Ndop Rice

Helping the rice farmers in Ngoketunjia, Cameroon

BACKGROUND: Farmers increasingly develop their own farms and as such lack basic infrastructure such as irrigation and access roads



Ndop rice is grown in the swampy alluvial Ndop plains in the Ngoketunjia Division in the North West Province of Cameroon. According to official statistics, rice farming currently occupies approximately 2,500 hectares involving over 8,500 farmers (of which approximately 50% are women). Yet, this is less than 25% of the land thought to be available in the plains for rice farming and a fraction of the land thought to be available in the neighbouring regions. Although Cameroon is a net importer of rice (in 2007 the Cameroon spent 80 billion francs importing rice), Cameroon still exports rice to the neighbouring central Africa countries including Chad, Gabon and Equatorial Guinea.

Rice farming is split between the developed farms and the traditional (underdeveloped) farms. The developed farms have been prepared by the government rice corporation, the UNVDA.

The UNVDA (Uppen Nun Valley Development Authority) was set-up by the government of Cameroon for the development of the rice sector in Ngoketunjia (in the catchments of the Nun River). As such during the UNVDA’s 1977 Land Development Program over 2500 hectares of land was developed (of which 1800 hectares is currently being cultivated). The land was cleared and leveled and irrigated by a network of canals sourced by a dam.

However since 1988 the UNVDA’s role changed and the organization in its original form was liquidated. As such the infrastructure has been neglected and the farmers have not receive any technical services. It was only in 2006 that the UNVDA resumed its field work and training. Yet, the UNVDA is chronically under resourced. 12 UNVDA rice inspectors cover an area of approximately 2,500 hectares.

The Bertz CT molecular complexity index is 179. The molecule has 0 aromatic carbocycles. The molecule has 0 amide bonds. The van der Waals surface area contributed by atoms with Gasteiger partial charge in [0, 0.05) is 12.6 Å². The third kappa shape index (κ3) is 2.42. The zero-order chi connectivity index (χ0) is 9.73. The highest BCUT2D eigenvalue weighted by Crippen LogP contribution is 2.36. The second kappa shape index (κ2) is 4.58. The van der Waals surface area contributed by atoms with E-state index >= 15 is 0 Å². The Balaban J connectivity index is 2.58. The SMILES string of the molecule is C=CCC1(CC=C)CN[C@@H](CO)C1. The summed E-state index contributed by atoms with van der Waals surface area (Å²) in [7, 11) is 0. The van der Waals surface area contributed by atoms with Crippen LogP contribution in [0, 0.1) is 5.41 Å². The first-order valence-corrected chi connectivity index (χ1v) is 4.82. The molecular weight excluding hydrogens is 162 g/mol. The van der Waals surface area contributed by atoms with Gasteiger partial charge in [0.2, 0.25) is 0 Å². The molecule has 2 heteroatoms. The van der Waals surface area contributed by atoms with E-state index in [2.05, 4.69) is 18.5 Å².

In contrast the traditional farms are estimated at 700 hectares or approximately 30% of the area used for rice cultivation (according to official statistics). However, this is the growth venue within the rice farming activities in Ngoketunjia and this figure does not capture some of the newest farming areas.

For the traditional farms, the land is prepared by the farmers themselves. As such the traditional farms may be lacking in basic infrastructure such as access roads and a well developed irrigation system. For example the farmers may irrigate their fields by breaking the banks of connecting farms to the river and thereby by flooding the entire area. As such the situations may arise where some fields are dry whilst some fields are over flooded. Water level fluctuates and in some cases the fertilizers get washed away. Furthermore, situations have arisen whereby the river has OVERFLOWN and broken its banks and destroyed the farms (at times 10's of farms at a time).

METHODOLOGY

We picked 4 farmers groups and administered a questionnaire to each member of the group.

MAIN RESULTS


We surveyed 104 farmers (73% women) over 185 farms. This is what we found.
For the agricultural year of 2007/2008:
• the farmers had applied fertilizers to 62% of their farms
• however, the recommended fertilizer application is to use N-P-K and UREA. The farmers have only applied both N-P-K and UREA to 23% of their farms
• the recommended volume of fertilizer application is 300 kg/hectare. 54% of farmers had applied 150kg/hectare or less. Only 17% of farmers have applied over 250 kg/hectare.
• the farmers had only applied herbicides and pesticides to 44% of their farms
• the farmers had only applied manure or compost to 33% of their farms
• 9% of farms were leveled using tractors, otherwise farmers rely on hoes and matchettes for their work
We asked farmers about their other problems and we found the following:
• 53% of farmers have problems with irrigation
• 73% of farmers have big problems with pests and animals
• 42% of farmers do not have adequate access roads
• 64% of farmers have not had training on the cultivation of rice
Then we asked them about their harvest last year and we found that only 2% of the farmers surveyed had reached or exceeded the expected yield of 6 tonnes/hectare.

 

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